On the way back to the road, we came across the main trail again and found the turnoff for the scenic overlook. We climbed up a series of wooden steps to the top of the ridge. There’s a viewing platform at the edge of the ridge that provided a nice view of the surrounding area. Much of the views were obstructed by trees though, but at least there were no leaves on them.
We turned around and walked back to the junction. From there it’s a short stretch back to the trailhead and parking area. Since we still had a couple of hours of daylight left, we drove to Goderich to check out the town and the Goderich Lighthouse. We parked near the shoreline to first look out on the water. It was overcast and lightly snowing. We then walked up the many flights of stairs to reach the lighthouse. The Goderich Lighthouse was built in 1847 and is the oldest Canadian coastal light station on the Lake Huron shoreline. After taking a few pictures, we turned around and walked back the way we came.
We then drove back to Grand Bend where we planned to spend the night. Along the drive the clouds cleared and the sun was just starting to set. We made it just in time to the Grand Bend Lighthouse to watch the sunset.
With the sun below the horizon, it was starting to get colder outside so we hopped back in the car and drove to our accommodations. We ordered pizza for dinner.
Day 2: Cross-Country Skiing
We returned to the Pinery the next morning to do some cross-country skiing. It was milder outside (only -14°C), but overcast. We took our time getting ready since the Park Store didn’t open until 9a.m. The park rents skis (and snowshoes) on weekends and holidays for 1 hour, 3 hours and the full day. We went with the middle option.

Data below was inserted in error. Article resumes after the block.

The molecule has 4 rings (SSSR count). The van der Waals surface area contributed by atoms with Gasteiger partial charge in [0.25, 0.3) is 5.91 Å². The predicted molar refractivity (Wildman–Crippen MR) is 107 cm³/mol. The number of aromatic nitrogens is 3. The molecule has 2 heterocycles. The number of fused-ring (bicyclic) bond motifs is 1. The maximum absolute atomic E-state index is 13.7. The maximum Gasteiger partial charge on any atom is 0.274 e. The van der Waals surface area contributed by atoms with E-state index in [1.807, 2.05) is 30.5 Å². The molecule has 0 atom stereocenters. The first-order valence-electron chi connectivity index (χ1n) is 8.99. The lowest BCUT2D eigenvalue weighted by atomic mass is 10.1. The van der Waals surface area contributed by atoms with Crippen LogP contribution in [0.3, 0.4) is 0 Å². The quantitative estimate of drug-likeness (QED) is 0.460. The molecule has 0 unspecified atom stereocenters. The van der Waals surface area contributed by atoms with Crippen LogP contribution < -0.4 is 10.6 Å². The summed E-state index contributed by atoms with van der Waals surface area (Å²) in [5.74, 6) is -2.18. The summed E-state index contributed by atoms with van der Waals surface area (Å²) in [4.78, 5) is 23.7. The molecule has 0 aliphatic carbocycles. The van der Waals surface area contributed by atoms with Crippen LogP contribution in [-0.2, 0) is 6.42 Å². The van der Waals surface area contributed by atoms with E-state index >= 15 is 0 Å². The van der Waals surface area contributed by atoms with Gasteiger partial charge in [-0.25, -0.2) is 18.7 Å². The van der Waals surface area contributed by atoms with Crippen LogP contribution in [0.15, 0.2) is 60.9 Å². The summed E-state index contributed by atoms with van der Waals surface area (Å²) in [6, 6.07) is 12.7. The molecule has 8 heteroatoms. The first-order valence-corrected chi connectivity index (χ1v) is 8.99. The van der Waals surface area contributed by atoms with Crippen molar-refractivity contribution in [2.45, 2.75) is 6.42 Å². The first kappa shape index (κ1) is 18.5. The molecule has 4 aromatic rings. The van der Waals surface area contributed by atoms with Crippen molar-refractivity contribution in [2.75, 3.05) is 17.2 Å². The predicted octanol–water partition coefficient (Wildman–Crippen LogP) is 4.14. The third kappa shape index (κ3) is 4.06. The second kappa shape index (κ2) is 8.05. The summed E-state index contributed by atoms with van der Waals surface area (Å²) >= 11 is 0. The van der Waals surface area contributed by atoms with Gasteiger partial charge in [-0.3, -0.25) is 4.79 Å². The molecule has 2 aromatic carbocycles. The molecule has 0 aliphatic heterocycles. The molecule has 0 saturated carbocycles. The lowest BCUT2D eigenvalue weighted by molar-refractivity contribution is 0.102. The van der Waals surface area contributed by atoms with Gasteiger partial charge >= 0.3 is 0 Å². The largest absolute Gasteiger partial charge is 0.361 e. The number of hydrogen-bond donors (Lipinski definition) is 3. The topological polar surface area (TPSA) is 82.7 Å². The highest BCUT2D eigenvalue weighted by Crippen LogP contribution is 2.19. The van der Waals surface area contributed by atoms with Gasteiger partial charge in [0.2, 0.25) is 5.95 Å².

There are five cross-country ski trails at Pinery that vary in length and difficulty. While all the trails were open, they weren’t groomed. We started off at the Ausable Trail (4.7 km, rated as medium difficulty). The trail loops through an oak-pine forest and includes some hilly sections. The trail is well signed and even contains a map of the trail system at each 1 kilometre mark.
It’s been awhile since we’ve been cross-country skiing. The last time was prior to the pandemic, so we were a bit rusty. It took us a bit of practice to get our snow legs back and it was more challenging than usual since the trails weren’t groomed. But it felt good to get some fresh air and exercise.
The trail map indicated that there was a warming hut towards the three quarter mark of the trail. The term hut was a bit misleading as this really just consisted of a picnic table near a fit pit with some wood stored under a tarp. I guess it’s up to the skiers to start the fire and keep it going?
We loaded our skis back in the car and drove to the Park Store to get to the trailhead for the Chickadee Trail (4.8km, rated easy). There are actually two options for this trail, including a shortcut (3.2km, rated easy). Since we only had one hour left of our ski rentals, we opted for the shorter route. The first stretch of the trail follows along the river.
The path then cuts through the Riverside Campground and loops back around the park road. The snow was very powdery, but there were some grooves in the snow to help us glide along. The trail branches off in a few places, but the Chickadee Trail was well signed.
Once we returned back to the Park Store, we dropped off our skies. It was then time to head back home.